How to Apply Uncle Bob’s Clean Code Principles in Python

How to Apply Uncle Bob’s Clean Code Principles in Python

Uncle Bob, the father of all coders, released the book Clean Code in 2008. If you are serious about software engineering, you must read this book. In this article, we will summarize this book and see how we can apply its principles to our Python code. This is not about the SOLID principles discussed in the book but rather about real situations where you need to follow them in your code base.

The principles Robert Martin discusses are applicable to any programming language, so they are essential for any software developer, in my opinion. Bad code has never helped anyone yet.

Want to see these principles in action? Check out my YouTube video here:

What exactly is clean code?

Clean code, as introduced by Robert C. Martin in his book Clean Code: A Handbook of Agile Software Craftsmanship, is code that is easy to read, understand, and maintain. It emphasizes readability, simplicity, and maintainability. Clean code is well-structured, follows standard conventions, and is free of unnecessary complexity. It is also modular and testable, with functions and methods that have a single responsibility and are designed to be easily modified and extended without introducing bugs. The ultimate goal of clean code is to create a codebase that is robust, flexible, and a pleasure to work with.

Key principles of clean code

These general rules are straightforward but powerful. Let’s delve into the details and see how to implement them in our favorite programming language, Python, with clear examples.

Follow Standard Conventions

Following standard conventions is crucial for writing clean and maintainable code. In Python, this means adhering to PEP 8, the Python Enhancement Proposal that provides guidelines and best practices on how to write Python consistent code.

Keep It Simple, Stupid (KISS)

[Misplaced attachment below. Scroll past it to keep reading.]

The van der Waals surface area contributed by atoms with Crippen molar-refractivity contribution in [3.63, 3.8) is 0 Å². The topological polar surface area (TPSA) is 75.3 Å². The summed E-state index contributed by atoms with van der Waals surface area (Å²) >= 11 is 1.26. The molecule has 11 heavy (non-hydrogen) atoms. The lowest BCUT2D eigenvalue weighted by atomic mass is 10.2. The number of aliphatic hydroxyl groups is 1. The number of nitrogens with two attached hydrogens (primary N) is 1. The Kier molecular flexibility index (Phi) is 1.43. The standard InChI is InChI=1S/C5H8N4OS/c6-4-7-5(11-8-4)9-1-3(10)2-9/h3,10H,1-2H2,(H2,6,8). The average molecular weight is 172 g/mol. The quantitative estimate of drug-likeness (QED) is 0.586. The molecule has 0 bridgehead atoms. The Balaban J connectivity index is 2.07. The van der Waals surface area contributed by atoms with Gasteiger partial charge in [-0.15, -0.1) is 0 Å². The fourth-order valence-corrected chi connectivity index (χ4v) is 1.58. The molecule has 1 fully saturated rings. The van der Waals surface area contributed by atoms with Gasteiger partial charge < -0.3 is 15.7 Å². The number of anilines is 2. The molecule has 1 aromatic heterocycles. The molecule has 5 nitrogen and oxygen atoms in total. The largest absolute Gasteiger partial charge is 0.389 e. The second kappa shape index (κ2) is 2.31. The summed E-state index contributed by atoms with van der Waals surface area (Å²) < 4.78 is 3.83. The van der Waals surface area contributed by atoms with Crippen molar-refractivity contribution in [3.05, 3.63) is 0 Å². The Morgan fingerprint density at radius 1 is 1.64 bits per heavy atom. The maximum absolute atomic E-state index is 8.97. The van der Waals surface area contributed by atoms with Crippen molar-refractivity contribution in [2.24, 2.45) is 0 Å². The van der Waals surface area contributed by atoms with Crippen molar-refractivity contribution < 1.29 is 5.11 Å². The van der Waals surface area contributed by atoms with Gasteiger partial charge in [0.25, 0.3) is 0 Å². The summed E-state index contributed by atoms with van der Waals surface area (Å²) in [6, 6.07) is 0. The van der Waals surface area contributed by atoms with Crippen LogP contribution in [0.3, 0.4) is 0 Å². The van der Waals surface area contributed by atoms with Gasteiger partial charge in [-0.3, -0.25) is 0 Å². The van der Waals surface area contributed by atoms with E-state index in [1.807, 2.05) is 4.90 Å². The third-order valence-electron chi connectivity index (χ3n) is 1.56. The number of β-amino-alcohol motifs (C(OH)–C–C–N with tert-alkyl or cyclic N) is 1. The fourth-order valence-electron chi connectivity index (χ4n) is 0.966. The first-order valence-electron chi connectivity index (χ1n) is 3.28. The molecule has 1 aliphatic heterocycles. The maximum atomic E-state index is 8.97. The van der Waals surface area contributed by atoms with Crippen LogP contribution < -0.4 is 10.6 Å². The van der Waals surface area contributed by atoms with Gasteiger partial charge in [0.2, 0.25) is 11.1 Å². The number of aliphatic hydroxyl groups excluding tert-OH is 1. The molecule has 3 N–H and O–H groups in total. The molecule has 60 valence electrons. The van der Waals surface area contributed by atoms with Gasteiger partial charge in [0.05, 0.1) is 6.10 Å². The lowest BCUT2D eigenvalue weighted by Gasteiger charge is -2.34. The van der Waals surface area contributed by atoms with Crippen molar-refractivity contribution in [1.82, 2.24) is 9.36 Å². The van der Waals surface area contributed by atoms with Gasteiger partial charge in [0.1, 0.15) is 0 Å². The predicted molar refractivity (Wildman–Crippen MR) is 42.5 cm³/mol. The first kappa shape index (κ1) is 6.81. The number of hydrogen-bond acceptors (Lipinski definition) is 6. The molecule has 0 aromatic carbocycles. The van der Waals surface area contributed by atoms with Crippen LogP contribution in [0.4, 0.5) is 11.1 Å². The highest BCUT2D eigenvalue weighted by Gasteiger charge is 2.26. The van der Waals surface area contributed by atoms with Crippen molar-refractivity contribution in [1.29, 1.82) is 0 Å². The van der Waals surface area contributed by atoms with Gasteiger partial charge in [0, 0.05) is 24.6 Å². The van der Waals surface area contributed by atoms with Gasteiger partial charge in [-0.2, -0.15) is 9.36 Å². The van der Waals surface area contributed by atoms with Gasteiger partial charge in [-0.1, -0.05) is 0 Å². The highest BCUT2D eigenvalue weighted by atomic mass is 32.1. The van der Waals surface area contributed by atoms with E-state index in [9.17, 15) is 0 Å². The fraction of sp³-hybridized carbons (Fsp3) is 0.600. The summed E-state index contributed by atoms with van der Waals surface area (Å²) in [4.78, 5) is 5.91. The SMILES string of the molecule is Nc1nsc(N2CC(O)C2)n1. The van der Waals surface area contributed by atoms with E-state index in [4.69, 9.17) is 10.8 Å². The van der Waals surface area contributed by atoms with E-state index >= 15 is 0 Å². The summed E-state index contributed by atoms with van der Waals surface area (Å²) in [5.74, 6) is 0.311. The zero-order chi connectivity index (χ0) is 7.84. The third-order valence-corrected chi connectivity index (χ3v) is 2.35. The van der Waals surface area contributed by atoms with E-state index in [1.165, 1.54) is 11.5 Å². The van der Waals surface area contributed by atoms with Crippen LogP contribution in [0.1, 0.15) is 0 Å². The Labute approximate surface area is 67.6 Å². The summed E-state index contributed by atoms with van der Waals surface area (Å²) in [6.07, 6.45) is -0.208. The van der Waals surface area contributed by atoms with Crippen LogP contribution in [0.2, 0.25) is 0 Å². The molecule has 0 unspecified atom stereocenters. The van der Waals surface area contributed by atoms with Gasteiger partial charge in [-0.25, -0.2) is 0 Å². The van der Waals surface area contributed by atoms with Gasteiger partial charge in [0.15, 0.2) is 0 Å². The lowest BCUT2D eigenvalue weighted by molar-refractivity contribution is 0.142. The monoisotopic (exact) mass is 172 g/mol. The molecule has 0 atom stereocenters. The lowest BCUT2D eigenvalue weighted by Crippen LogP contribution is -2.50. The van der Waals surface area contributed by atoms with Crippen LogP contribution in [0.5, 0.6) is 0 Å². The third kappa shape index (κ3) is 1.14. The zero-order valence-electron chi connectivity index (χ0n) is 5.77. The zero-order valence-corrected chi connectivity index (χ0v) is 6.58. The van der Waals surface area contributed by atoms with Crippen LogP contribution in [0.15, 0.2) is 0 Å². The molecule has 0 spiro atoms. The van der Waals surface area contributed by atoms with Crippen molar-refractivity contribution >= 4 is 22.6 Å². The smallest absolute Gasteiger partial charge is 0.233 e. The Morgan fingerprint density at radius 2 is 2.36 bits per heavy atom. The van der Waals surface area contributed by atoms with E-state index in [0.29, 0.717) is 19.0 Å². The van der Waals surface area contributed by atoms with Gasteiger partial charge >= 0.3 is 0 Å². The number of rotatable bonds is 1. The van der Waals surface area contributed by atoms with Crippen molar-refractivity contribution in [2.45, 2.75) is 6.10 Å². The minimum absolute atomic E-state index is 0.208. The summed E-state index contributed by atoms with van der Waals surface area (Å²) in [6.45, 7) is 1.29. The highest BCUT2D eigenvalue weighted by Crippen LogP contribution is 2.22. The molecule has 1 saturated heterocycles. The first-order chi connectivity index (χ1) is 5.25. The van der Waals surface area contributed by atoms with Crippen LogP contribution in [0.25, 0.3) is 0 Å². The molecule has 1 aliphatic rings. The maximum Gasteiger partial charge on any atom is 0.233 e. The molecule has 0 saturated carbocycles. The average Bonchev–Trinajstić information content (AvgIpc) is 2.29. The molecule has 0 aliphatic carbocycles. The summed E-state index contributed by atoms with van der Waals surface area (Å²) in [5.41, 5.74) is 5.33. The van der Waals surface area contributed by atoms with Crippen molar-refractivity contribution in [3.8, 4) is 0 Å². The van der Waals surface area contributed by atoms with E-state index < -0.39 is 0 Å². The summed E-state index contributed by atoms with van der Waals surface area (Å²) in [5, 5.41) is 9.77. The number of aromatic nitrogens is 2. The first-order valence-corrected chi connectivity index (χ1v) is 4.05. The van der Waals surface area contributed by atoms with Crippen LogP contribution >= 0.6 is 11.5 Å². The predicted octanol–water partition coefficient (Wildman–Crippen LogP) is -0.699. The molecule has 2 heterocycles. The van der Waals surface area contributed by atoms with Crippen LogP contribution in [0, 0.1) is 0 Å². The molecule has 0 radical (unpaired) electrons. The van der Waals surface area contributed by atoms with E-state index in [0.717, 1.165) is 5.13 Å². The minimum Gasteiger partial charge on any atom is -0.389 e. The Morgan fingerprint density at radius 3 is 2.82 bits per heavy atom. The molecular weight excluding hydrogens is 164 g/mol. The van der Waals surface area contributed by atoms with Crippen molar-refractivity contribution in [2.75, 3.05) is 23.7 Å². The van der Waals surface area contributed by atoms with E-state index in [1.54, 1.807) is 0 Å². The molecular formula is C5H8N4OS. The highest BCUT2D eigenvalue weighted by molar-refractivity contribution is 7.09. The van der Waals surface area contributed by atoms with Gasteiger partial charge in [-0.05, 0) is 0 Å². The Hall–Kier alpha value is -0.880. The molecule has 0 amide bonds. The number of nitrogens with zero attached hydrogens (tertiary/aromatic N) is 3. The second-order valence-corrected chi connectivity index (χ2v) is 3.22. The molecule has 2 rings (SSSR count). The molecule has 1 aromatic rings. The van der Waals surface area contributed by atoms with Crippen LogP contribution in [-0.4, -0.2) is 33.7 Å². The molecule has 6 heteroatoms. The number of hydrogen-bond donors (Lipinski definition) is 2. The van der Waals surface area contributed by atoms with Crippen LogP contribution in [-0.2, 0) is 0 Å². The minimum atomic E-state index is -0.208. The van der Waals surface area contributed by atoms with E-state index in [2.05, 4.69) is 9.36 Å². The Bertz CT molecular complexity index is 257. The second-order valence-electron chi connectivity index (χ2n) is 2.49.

Simplicity should be a key goal in your design. Simpler code is easier to read, understand, and maintain.

This can be controversial with the SOLID principles of this book. I definitely can't say that applying them is easier than not doing so, but it's true that they can make your life better in the long run.

Boy Scout Rule

The Boy Scout Rule suggests that you should always leave the code cleaner than you found it. This means if you find messy code, clean it up as you make changes.

Always Find the Root Cause

Instead of applying quick fixes, always look for the root cause of the problem. This prevents recurring issues and helps maintain the integrity of the system.

With that said let's see how to apply clean code principles in our Python code.

Prefer polymorphism to if/else

Polymorphism in simple words is the ability of different objects to be treated as instances of the same class through a common interface. It allows the same operation to behave differently on different classes. For example, if different classes have a method with the same name, polymorphism lets you call that method on objects of those classes and get results specific to their class implementation. It enables flexibility and reuse in code.

Polymorphism allows you to avoid complex conditional logic by leveraging inheritance and method overriding. This approach aligns with the Open/Closed Principle.

Bad example with if/else

def get_discount(customer_type): 
    if customer_type == "regular": 
        return 0.1 
    elif customer_type == "premium": 
        return 0.2 else: 
    return 0.0

Good example with polymorphism

class Customer: 
    def get_discount(self): 
        return 0.0

class RegularCustomer(Customer): 
    def get_discount(self): 
        return 0.1

class PremiumCustomer(Customer): 
    def get_discount(self): 
        return 0.2

def get_customer_discount(customer): 
    return customer.get_discount()

Use Dependency Injection

Dependency Injection (DI) is a design pattern that allows for the injection of dependencies into a class, promoting decoupling and enhancing testability and maintainability.

When a class creates its own dependencies internally, it becomes tightly coupled with those dependencies. This means that the class has direct knowledge of and relies on specific implementations of its dependencies, making it harder to change or replace those dependencies without modifying the class itself. This violates the principle of Dependency Inversion, which suggests that high-level modules should not depend on low-level modules, but both should depend on abstractions.